Christian-y type books – Only four books are planned in this category this year, though this categories tends to be the largest due to ARC books and loans from friends. Knowing God is a classic at this point, but I haven’t yet read it.

Commentaries, Theology, and Language – Because two 800 page books won’t take me long enough, I’m also picking up two more 600+ page books. First, I want to get back into finishing Bavnick so I have Reformed Dogmatics, Vol. 3: Sin and Salvation in Christ, on the list with the ridiculous hope that I will actually make it to the even longer (912 pages) Volume Four. Second, my church is a doing a 40+ week study on Mark, so I’ve picked up The Gospel of Mark (The New International Greek Testament Commentary, and will likely skim the Tyndale and Bible Speaks today commentaries as well, but I don’t think I will count them towards the challenge.

Finally, for something different in this new category I just made up, I’m attempting to gain an understanding of Biblical Greek. For that I’ve chosen Greek for the Rest of Us: Using Greek Tools Without Mastering Biblical Languages.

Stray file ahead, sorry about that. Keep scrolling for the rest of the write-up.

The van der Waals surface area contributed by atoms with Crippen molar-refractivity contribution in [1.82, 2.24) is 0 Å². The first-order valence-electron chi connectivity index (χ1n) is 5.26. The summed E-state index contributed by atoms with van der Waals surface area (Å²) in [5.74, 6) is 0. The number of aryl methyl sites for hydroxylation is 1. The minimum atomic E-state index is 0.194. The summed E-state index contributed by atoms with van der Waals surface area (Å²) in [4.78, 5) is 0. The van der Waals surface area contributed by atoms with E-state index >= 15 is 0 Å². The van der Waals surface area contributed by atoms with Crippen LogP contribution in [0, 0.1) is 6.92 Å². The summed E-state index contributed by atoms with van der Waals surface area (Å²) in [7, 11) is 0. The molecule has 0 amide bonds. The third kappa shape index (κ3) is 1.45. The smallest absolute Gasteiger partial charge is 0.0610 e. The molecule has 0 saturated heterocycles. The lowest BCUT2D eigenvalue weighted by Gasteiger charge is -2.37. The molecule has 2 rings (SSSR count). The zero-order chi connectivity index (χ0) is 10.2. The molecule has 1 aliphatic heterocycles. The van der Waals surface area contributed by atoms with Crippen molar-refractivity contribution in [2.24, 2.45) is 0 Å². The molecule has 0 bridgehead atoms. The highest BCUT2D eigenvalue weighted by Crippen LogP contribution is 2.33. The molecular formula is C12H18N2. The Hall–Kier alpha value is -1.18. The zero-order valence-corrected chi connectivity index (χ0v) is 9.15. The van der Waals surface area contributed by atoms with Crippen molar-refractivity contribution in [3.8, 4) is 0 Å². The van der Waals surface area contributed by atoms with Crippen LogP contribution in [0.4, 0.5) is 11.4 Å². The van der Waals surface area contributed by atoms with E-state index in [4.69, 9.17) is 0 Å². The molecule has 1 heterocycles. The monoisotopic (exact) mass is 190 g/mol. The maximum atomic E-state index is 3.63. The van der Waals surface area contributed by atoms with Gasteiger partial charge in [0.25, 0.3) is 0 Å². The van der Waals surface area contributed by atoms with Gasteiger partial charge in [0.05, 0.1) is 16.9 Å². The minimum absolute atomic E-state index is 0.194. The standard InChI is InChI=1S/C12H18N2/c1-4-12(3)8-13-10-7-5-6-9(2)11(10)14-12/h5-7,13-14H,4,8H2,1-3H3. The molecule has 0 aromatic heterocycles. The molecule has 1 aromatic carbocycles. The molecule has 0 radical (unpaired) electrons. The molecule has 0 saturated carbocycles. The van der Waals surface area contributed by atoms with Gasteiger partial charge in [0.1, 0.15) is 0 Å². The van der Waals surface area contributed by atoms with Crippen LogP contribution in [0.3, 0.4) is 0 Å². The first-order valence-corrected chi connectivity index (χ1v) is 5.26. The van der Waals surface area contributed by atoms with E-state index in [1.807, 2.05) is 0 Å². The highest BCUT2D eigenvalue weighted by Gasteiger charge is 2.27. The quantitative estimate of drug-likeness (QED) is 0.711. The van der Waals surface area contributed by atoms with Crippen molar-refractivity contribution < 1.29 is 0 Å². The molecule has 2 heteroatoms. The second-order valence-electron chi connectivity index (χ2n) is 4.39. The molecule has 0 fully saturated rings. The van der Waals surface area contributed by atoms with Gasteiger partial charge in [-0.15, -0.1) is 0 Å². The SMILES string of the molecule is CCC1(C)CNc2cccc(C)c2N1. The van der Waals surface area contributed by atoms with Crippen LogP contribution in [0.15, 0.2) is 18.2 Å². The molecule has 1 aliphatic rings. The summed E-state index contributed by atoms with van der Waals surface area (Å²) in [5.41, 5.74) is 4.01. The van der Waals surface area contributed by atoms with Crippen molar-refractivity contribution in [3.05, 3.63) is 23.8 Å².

None of the books in this category will be read all at once, but studied or read-through, throughout the year. I’ll use the commentary as we move through the sermons and go in and out of Reformed Dogmatics, probably after each major subject. I’m not entirely sure yet how to study the Greek, but likely either a few days a week for the year, or every day for a few weeks/months. Maybe there will be some guidance in the book itself.